I became a practicing Christian in the 1980s when hardly any of the Christians I knew would dare call themselves by that name. The commonly received wisdom in the circles where I traveled was “the fundamentalists are giving Christians a bad name.” What this meant to me what that people who identified themselves as Christians talked a lot about having a personal relationship with Jesus Christ as their savior, but rarely talked about what that meant in terms of how they lived their lives. People I knew who identified themselves as Christians talked a lot about other people’s immoral behavior, but didn’t say much about any behavior or actions to which their Christian faith bound them.
I try to use the C-word as much as possible, because I don’t want to cede that word to people whose Christianity doesn’t necessarily reflect my understanding of what it means to follow Jesus.
A few days ago someone asked me: “is your church Episcopal? Your website talks a lot about worship in the Anglican tradition, and I just want to make sure that you’re the sort of Anglican that is affiliated with the Episcopal Church.” The question made me realize that “Anglican” has become code word for a set of beliefs that don’t necessarily reflect my understanding of Anglicanism any more than certain “Christian” beliefs line up with my understanding of discipleship.
For me, being an Anglican means being descended from Lancelot Andrewes, William Law, F.D. Maurice, William Temple, Vida Dutton Scudder and Kenneth Leech. Being Anglican means being steeped in a tradition that is incarnational—we pray with our bodies and our senses and we live grounded in the world God made, the world where Jesus lived and died. Being Anglican means being steeped in worship that is invitational—all are welcome around our table. Being Anglican means being Trinitarian and embracing the complexity and mystery of God. God as Trinity reveals to us that God not only blesses relationship, God is relationship.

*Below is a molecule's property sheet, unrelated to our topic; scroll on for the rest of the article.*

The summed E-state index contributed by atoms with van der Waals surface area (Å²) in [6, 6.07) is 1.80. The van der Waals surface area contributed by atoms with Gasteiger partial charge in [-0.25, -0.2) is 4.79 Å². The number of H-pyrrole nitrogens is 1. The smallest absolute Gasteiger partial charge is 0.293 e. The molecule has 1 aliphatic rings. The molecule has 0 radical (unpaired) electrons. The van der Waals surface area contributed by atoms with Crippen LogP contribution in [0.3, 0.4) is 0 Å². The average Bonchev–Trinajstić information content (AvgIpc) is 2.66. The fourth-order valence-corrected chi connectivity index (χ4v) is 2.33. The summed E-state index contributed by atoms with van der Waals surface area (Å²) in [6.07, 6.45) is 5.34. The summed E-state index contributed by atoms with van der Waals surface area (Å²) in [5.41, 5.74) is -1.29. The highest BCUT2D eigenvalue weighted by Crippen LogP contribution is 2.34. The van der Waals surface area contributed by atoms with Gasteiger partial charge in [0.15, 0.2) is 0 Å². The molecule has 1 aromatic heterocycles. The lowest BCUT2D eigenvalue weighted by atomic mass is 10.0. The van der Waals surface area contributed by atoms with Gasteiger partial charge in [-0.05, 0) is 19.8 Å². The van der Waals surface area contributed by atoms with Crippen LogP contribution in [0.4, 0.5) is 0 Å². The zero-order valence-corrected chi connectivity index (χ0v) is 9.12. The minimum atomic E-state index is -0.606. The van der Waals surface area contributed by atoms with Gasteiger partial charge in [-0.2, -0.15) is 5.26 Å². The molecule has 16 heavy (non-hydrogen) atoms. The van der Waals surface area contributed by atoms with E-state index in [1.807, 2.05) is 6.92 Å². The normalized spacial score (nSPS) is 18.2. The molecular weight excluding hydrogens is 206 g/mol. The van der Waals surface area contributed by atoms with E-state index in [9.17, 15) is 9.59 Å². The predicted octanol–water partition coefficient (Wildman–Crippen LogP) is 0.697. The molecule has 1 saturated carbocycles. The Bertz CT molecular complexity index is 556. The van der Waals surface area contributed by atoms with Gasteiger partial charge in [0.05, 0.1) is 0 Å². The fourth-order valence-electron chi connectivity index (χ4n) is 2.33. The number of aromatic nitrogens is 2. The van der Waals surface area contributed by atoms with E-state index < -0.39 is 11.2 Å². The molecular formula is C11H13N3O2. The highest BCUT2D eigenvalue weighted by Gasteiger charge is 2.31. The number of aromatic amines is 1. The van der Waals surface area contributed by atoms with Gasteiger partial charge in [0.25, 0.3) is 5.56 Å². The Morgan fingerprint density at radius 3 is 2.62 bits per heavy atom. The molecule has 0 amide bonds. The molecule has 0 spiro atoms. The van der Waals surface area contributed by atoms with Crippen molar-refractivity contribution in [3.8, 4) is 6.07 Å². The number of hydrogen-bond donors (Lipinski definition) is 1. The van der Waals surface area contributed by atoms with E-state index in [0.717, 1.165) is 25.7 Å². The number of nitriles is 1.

Last time I checked, our Episcopal Church still claimed all of these threads as part of the fabric of our worship and our ministry. Just as I have always been loath to cede the C-word to “those Christians” whose faith is often more associated with hate speech than with building the Kingdom Jesus preached about, so I refuse to give over the A-word to Anglicans whose language is more about division and judgment than about mystery and relationship. This is what being an Anglican means to me.